We are very blessed to have the support of such a flexible mainstream school. I’m sure if our school had not been as flexible or as supportive we would have been making the move to homeschooling already. As it is being able to work part time in both systems was fantastic when we needed it last year and I know it is there if we need it again.

  19. Judy says

    I’m sort of dreading entering the public school system. Not sure why, I think the ones around us have improved in recent years, and I had a typical experience and even got a college scholarship out of it. I think my home life made a difference in my desire and ability to learn. My dad was a middle school science teacher and would bring things home for me to experiment with, and I had access to all his books. We lived in a really rural area and I had tons of time out in the woods.

    Anyway, I’m expecting that I’ll just have to supplement school at home. Wish we could afford Montessori or Waldorf- prohibitively expensive here.

    And I loved @Amy. I want my kids’ inner voice to be stronger than the voice of their peers.

  20. Kristin says

    My kids attend the Sudbury Valley School in Framingham, MA ( It’s a democratic free school (mentioned above in another comment). My two older boys (who turned 7 in February) LOVE being there, and in fact complain on weekends that they don’t get to go to school. And summer is torture – they are literally reduced to tears several times throughout summer vacation. And my youngest will be enrolled as soon as he’s old enough (age 4).

    It’s a very different education model, but one that I feel in my gut is right. And I sure wish I had been able to attend a similar school when I was younger.

  21. daisy says

    I’ve been surprised by some of what I’ve learned in the past few years about schools and my kids. We lived overseas for a few years, and my older son attended a very expensive (paid for by my employer), amazing private school, with small classes, a full-time teaching assistant in every kindergarten classroom, lots of recess time, basically, every thing a parent could want. My son did okay there.

    Then we moved to back to the US, and we moved into a racially and socioeconomically diverse neighborhood in a mostly white city and state. The local schools are considered failing by many. I’m sure many parents would especially consider our neighborhood school to be a mess (it gets a 3 out of 10 at Great Schools). But we chose our neighborhood in part because we are a transracial family, and we wanted our kids to be in a school with real racial diversity.

    And, my son has completely thrived there. In just a year, he became an extraordinarily strong reader, when he had been a reluctant reader before (and we’re big readers, so we didn’t change). He made better friends. He was able to be a leader in the classroom and not get into trouble as he had in his private school. And just this year he tested into the gifted & talented program and will be eligible for some special services.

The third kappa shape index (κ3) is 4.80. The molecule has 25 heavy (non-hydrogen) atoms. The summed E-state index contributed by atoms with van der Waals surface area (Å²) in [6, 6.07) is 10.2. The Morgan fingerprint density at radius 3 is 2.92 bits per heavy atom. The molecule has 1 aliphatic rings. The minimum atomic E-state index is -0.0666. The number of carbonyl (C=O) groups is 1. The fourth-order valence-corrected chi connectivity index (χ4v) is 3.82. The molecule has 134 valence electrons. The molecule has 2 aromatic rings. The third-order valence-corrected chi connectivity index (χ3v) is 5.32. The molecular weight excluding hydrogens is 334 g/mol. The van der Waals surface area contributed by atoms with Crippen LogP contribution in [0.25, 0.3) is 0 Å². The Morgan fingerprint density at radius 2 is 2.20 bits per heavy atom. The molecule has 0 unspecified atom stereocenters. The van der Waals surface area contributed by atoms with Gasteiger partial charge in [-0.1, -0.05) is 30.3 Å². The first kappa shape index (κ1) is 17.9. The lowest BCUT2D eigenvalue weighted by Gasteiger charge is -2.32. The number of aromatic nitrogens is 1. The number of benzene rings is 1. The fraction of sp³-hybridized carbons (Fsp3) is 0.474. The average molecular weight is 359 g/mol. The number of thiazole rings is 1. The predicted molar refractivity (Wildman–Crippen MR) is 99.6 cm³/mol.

Sometimes I am frustrated by my kids’ school (my little one now goes there too). There are too many kids in each class (especially next fall after the next round of budget cuts); the days are short; they don’t have enough time for recess or enough funding for art. Sometimes I wonder what it’d be like if my kids could attend another school that had better funding.

    But then I remember just how much my son has thrived there. The teachers are great (the principal is solid, and they are drawn to her), and my son has benefited, I think, from being in a racially diverse classroom. That’s not something we could find elsewhere in town. And I don’t think he could even say if that’s why he’s doing so much better.

    But there’s something very powerful in his school environment that’s helping him succeed right now. So even when I wish the school had more, I know it’s a good place for him.

    I suspect many of the folks chatting here on this board are middle class or upper middle class families who are educated and we’re probably mostly white. We are all really lucky to have choices for our kids. But I do think we have some obligation to less advantaged kids, too. Sometimes I think, “It doesn’t matter what happens at that school; my kids’ education is most important.” But that’s not really the message or lesson I want to send my kids, that they are more important than everyone else.

    I struggle with how to reconcile all these competing. I do know that when (mostly) white parents pull their kids out of my kids’ school, all the kids left behind lose an important advocate. (Though, as my husband pointed out, it does help reduce class sizes!)

    So what’s our responsibility to everyone else, and especially the kids who don’t have as much?

  22. says

    I loved hearing about your son, and how he’s thriving at school. That’s it, I think…when kids are thriving, something extraordinary is happening, even if we don’t know exactly what “that” is. “That” isn’t always reflected in reputation or stats, as your experience shows.